3. 3. new network of large and small companies, academic institutions and, government representatives focused on implementin by-product synergy projects long-tern; and measurable by-product synergies judged commercially viable by the project participants. Project Proposal The Center for Clean Air Policy is seeking support from the U.S. Department of Energy to participate in Phase 4 and 5 of the prloject offering expertise on the potential emission reductions of pollutants such as carbonldioxide (C0 2 ); sulfur dioxide (SO 2 ), and nitrogen -- oxides (NO.) associated with BPS implementation. The Center will develdp estimates of emission reductions in Phase 6 of this Nqew Jersey By-Product Synergy project. Phase 6 activities will entail the following four bsks: Task 1. Identify sources of multiple poluatemission reductions. For three to five by- product synergies identified for impiementation, CCAP will identify the sources of potential reductions in emissions Of C0 2 , SO 2 , and NO.. For example, BPS projects may reduce transportation, improve energyj efficiency, or change process inputs. Each of these actions will have an impact on th e level and intensity of emissions associated with production. CCAP will work closely with industry participants to understand process changes associated with the BPS activity. Task 2. Identif; methods for estim ngeiso. Once the sources of emission reductions have been identified, CCA wilepo existing protocols for estimating emission reductions. These protocolmainudth newly developed World Resources Institute greenhouse gas protocols, th U.S DE protocols for the U.S. Initiative on Joint Implementation, and the-U.S. DOE prtoos for the 1605(b) Voluntary Climate Change Program, as well as individual compnyprotocols (e.g., BP Amoco) where available and applicable. If such protocols haveotytbn developed, CCAP will rely on the Intergovernmental Panel on Climate CagGudlns and our experience and expertise- in baseline development and emisso esiainto develop methods for measuring emission reductions. Task 3. Develop .data collection mcaim Estimating emission reductions requires establishing a baseline of emissions before the project is implemented as well as measuring emissions after the project has been implemented. CCAP will identify data needs and will work with the participating industries to develop the data collection tools, which will vary depending on the type of synergy and the industries involved. Where necessary, CCAP will draft confidentiality agreements with industry in order to obtain the necessary data to estimate emissionl reductions. Task 4. 'Estimate emission reductio'ns associatedwith BPS projects. CCAP will use the data collected from industry to estimaie emission reductions Of CO 2 and, where feasible, reductions Of S02 and NO, associated wihthe project. With the leadership and support of Cmmissioner Shinn, industries will see regulatory benefits of participating in this proj~e and in undertaking by-project synergies. It is 3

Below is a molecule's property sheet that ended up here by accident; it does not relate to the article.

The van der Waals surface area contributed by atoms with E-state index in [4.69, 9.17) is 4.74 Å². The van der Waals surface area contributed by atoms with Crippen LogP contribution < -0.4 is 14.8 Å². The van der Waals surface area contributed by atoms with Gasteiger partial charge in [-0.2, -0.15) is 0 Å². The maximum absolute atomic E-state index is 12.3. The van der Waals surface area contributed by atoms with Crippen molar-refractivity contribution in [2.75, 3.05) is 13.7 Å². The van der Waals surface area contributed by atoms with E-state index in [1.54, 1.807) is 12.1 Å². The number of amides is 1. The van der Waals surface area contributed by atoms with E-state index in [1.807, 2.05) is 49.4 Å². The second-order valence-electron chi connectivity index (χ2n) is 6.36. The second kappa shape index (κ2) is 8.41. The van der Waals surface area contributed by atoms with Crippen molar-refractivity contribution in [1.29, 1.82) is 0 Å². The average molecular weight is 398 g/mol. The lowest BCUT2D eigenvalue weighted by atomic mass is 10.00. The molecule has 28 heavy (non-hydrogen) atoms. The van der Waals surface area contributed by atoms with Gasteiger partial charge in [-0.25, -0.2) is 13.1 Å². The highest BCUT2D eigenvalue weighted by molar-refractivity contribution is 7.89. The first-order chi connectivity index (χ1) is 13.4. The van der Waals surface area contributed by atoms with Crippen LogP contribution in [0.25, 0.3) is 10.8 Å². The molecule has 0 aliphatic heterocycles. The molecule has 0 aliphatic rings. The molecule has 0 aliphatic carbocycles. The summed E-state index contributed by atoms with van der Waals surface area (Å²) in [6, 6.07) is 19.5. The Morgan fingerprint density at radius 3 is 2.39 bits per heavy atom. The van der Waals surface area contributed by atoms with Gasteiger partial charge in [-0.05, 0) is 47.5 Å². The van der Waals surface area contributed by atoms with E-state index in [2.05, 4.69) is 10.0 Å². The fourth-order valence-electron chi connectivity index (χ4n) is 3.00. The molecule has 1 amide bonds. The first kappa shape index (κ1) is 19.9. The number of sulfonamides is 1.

4. 4. likely that BPS project activities'will be integrated into New Jersey's Silver and Gold Track for Environmental Performance. Therefore, quantifying C0 emission reductions 2 associated with the BPS projects will provide an additional incentive for industries to implement by-product synergies. The BPS project can potentially identif' sustainable development opportunities that improve the environmental quality of communities while promoting economic development. Additionally, the project can improve relationships between local industry, academia, environmental regulators, and financial institutions. Summary of Qualifications The Centerfor Clean Air Policy is an internationally recognized non-governmental organization devoted to developing, promoting, and implementing innovative solutions to major environmental and energy problems that balance both environmental and economic interests. The Center is leading capacity building efforts in Latin American and Eastern European countries to assist government, industry, and other stakeholders in implementing energy efficiency and other, measures to reduce multiple pollutant emissions. The Center has an excellent record of bringing together stakeholders from government and industry to facilitate dialogue on a range of environmental policy issues. Applied Sustainability, LLC is a private company based in Austin, Texas. Applied Sustainability brings together diverse groups representing industry, regulators, technical experts and finding sources to systematically discover and develop synergies that transform a negative - waste- into a positive- a valuable raw material for a neighboring industry. Applied Sustainability has been successful in launching and implementing the by-product synergy strategy in Monterrey, Mexico, North Texas, US, and Alberta, Canada. Project Budget and Scheduling Project activities will begin in early June. CCAP is requesting funding in the amount of $275,000. Approximately. $175,000 is required to conduct work in Phase 4, 5, and 6 of the project. This project budget will cover staffing costs, travel costs, communications, and supplies. The additional $100,000 is sought to support the participation of small companies that can not afford to participate otherwise. These funds will be used for data collection, developing material balances, and identifying by-product synergies. Problematic waste streams associated with smaller companies, such as dry cleaners, could provide substantial financial and emission reduction benefits to other participating companies and the local community and improve the effectiveness of the BPS project. .4~~~~~~~~